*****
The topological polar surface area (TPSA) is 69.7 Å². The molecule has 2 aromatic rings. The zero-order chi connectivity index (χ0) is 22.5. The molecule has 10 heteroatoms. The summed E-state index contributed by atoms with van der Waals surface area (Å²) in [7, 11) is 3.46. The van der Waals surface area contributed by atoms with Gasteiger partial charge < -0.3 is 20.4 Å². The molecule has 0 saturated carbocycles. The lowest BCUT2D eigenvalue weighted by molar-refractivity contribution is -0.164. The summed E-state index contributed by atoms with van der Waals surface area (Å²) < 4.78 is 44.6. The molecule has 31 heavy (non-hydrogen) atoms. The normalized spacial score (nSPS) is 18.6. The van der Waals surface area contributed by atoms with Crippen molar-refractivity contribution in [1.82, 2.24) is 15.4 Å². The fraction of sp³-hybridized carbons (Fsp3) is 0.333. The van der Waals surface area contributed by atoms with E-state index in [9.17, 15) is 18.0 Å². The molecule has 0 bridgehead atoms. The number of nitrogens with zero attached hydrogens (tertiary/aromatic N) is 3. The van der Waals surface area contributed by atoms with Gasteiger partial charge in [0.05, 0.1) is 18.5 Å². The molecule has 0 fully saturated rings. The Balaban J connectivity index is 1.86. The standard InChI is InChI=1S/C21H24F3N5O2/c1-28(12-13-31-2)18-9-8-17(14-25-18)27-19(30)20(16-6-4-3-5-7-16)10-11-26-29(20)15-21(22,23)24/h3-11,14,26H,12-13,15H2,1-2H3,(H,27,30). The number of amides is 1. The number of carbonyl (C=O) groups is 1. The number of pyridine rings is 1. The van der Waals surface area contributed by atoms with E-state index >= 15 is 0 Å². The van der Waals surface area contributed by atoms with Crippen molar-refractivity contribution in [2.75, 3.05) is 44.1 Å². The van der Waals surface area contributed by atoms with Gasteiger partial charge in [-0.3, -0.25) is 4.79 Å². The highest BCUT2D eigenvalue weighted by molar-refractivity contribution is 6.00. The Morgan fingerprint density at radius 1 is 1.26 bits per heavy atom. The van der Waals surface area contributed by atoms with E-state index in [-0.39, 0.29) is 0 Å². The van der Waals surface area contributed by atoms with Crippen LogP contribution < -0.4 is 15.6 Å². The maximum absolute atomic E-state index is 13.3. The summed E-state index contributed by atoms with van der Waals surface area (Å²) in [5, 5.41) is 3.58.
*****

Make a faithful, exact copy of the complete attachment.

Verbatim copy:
The topological polar surface area (TPSA) is 69.7 Å². The molecule has 2 aromatic rings. The zero-order chi connectivity index (χ0) is 22.5. The molecule has 10 heteroatoms. The summed E-state index contributed by atoms with van der Waals surface area (Å²) in [7, 11) is 3.46. The van der Waals surface area contributed by atoms with Gasteiger partial charge < -0.3 is 20.4 Å². The molecule has 0 saturated carbocycles. The lowest BCUT2D eigenvalue weighted by molar-refractivity contribution is -0.164. The summed E-state index contributed by atoms with van der Waals surface area (Å²) < 4.78 is 44.6. The molecule has 31 heavy (non-hydrogen) atoms. The normalized spacial score (nSPS) is 18.6. The van der Waals surface area contributed by atoms with Crippen molar-refractivity contribution in [1.82, 2.24) is 15.4 Å². The fraction of sp³-hybridized carbons (Fsp3) is 0.333. The van der Waals surface area contributed by atoms with E-state index in [9.17, 15) is 18.0 Å². The molecule has 0 bridgehead atoms. The number of nitrogens with zero attached hydrogens (tertiary/aromatic N) is 3. The van der Waals surface area contributed by atoms with Gasteiger partial charge in [0.05, 0.1) is 18.5 Å². The molecule has 0 fully saturated rings. The Balaban J connectivity index is 1.86. The standard InChI is InChI=1S/C21H24F3N5O2/c1-28(12-13-31-2)18-9-8-17(14-25-18)27-19(30)20(16-6-4-3-5-7-16)10-11-26-29(20)15-21(22,23)24/h3-11,14,26H,12-13,15H2,1-2H3,(H,27,30). The number of amides is 1. The number of carbonyl (C=O) groups is 1. The number of pyridine rings is 1. The van der Waals surface area contributed by atoms with E-state index >= 15 is 0 Å². The van der Waals surface area contributed by atoms with Crippen molar-refractivity contribution in [2.75, 3.05) is 44.1 Å². The van der Waals surface area contributed by atoms with Gasteiger partial charge in [-0.3, -0.25) is 4.79 Å². The highest BCUT2D eigenvalue weighted by molar-refractivity contribution is 6.00. The Morgan fingerprint density at radius 1 is 1.26 bits per heavy atom. The van der Waals surface area contributed by atoms with E-state index in [-0.39, 0.29) is 0 Å². The van der Waals surface area contributed by atoms with Crippen LogP contribution < -0.4 is 15.6 Å². The maximum absolute atomic E-state index is 13.3. The summed E-state index contributed by atoms with van der Waals surface area (Å²) in [5, 5.41) is 3.58.